I normally run the Freedomthon on July 4, but with that race on hiatus this year, I looked around for another Independence Day race. The ORRC 5 on the 4th checked off all of the boxes: on the southwest side of town, not too early, flat course with mostly straightaway sections, and ample parking. I’ve run ORRC events before but not this race, and I’m glad I got to try it out.
If you are an ORRC member, this race is actually free. Current membership is $45 (plus processing fee), while the race cost me $26 (plus processing fee), which is making me think of signing up for ORRC next year. I’m sure there is more than $19 worth of benefits.
Anyway, the race took place around the Mentor Graphics corporate campus in Wilsonville. Getting there before 9 a.m. was a breeze, and I had my choice of parking spots even with race time less than 10 minutes away.
The race course was basically an upright rectangle with a small triangular chunk cut out on the bottom left corner. We started inside the parking lot (so inside the rectangle), following a curve to get to an internal road that paralleled SW Boeckman Road before making an angled turn on SW Parkway Avenue. After a short angled stretch, Parkway then straightened to run alongside I-5. It was perfectly safe, as the freeway was several yards away and set off by a fenced barrier, but it was still kind of a weird feeling to be so close to cars zooming by at 60+ mph.
It was a chip-timed race with one mass start, so the beginning was jammed, but by the time I reached Parkway, it was pretty open. From about mile 1 on, there were three runners in my near vicinity. Two of them were familiar faces, David Hume and Mariah Jeffery. For most of the race, we took turns catching up to one another and taking the lead, then giving it back. It was kind of like how pro cyclists trade off the lead in that peloton-thingie they race in, though I don’t think that was what was going on. (Although, apparently, drafting actually is potentially useful in running, but mostly at elite pacing.)
Around the 1 1/3 mile mark, SW Parkway Avenue crossed SW Parkway Center Drive, and we made a right turn on to the latter street. The big Costco warehouse loomed to the left, and the water/aid station was on the right, staffed by multiple volunteers offering water on either side of the running route. SW Parkway Center turned into SW Burns Way for a short bit, and then we reached the upper right corner of the rectangular course, which called for another right turn, this time down SW Canyon Creek Road.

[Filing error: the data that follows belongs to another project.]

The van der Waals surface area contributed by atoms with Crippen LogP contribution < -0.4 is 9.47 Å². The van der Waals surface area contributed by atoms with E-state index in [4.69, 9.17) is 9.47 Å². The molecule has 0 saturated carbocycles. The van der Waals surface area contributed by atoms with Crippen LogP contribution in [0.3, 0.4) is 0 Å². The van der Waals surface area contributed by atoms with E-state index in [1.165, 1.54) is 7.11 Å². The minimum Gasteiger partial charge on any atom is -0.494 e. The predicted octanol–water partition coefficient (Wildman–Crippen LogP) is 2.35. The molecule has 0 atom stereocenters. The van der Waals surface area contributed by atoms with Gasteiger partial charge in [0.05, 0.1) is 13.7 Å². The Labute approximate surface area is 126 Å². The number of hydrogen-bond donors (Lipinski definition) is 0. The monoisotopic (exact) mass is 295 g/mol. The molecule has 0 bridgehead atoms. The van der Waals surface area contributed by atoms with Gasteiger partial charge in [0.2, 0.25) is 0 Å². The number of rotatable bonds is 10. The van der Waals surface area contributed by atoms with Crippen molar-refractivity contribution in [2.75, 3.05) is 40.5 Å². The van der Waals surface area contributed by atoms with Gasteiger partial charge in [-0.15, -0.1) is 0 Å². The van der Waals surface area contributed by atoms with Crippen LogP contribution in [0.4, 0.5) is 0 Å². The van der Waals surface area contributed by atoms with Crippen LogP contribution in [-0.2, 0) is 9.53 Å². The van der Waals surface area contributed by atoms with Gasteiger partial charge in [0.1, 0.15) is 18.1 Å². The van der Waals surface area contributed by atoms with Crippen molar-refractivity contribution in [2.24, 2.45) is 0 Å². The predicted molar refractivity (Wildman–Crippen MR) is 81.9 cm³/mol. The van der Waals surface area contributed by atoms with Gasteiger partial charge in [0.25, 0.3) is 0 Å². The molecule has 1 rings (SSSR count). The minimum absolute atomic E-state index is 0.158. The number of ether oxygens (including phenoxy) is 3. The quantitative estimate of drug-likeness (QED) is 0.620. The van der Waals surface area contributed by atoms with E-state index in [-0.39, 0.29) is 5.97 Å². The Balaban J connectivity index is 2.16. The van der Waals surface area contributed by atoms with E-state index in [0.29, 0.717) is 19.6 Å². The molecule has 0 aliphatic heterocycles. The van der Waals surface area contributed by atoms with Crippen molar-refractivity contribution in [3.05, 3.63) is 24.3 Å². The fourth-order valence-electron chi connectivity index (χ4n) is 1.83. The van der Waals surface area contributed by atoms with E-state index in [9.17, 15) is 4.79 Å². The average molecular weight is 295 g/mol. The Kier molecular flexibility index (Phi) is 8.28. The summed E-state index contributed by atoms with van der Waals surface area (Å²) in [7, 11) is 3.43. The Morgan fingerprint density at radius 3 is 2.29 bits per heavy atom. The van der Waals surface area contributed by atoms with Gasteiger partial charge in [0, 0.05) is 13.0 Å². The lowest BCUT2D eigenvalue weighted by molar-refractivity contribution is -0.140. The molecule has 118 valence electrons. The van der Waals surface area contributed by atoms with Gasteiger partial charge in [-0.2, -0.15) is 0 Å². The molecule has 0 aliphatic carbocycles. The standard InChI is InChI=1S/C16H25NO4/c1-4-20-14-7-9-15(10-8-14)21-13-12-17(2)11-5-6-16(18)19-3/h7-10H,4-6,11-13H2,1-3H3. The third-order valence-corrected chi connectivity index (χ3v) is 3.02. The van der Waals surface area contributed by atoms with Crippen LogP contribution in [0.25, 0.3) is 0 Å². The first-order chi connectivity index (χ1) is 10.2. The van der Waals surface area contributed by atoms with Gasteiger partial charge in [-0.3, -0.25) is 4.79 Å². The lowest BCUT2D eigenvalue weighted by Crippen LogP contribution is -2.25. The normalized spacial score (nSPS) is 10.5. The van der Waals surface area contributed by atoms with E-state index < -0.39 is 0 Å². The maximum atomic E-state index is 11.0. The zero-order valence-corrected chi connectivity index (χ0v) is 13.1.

This was a happy sight because I had driven down Canyon Creek earlier that morning on my way to the start of the race, so I had a pretty good idea of how much I had left to run. Well, the mile 2 marker provided a big hint as well. That second mile had been a grind. Overall, the course was pretty flat, but my Garmin data showed that there had been a 54-foot elevation gain over that mile. A 1 percent grade isn’t much to complain about, but that meant the last mile was a slight downhill grade. It showed in my mile splits, with mile 2 being 30 seconds slower than mile 1 and 19 seconds slower than mile 3.
I mostly concentrated on the runner in front of me, counting how many seconds he was ahead. Six seconds, then five, then steady at five, then four, and so on. I imagined an invisible cord between that guy and me, and whenever I felt like lagging a bit, the cord would pull me along. (Hey, it’s why racing in a crowd is different from racing by yourself, right?)
The entire route along SW Canyon Creek was limited to the sidewalk and the bike lane, but it had been marked off with yellow tape throughout so it was obvious where we were going, and we were protected from cars driving by (although there weren’t many).
Finally, Canyon Creek crossed SW Boeckman, and we were almost done! The 3-mile marker was placed right where we made a cut back inside the rectangle toward the original starting area. I pushed for a good kick at the end of the race and finished in a decent time. Post-race refreshments included water, Gatorade, cut bananas, and other pastries. After catching my breath, I wandered over to the raffle table to see if I’d won anything. I had not, but my dad did! (Later, he chose the chocolate cake as his prize.)
I’m glad I found this race to run in place of the Freedomthon. It offered everything that you could ask for in a race: easy parking, clearly-marked course, good race support, and a great racing atmosphere. I’m especially impressed at how much was put into this race considering that it was free for ORRC members.
Results: Complete results can be found here.
Photos: ORRC members took hundreds of photos, mostly from the start and the middle of the race. They are available here for free, non-commercial download.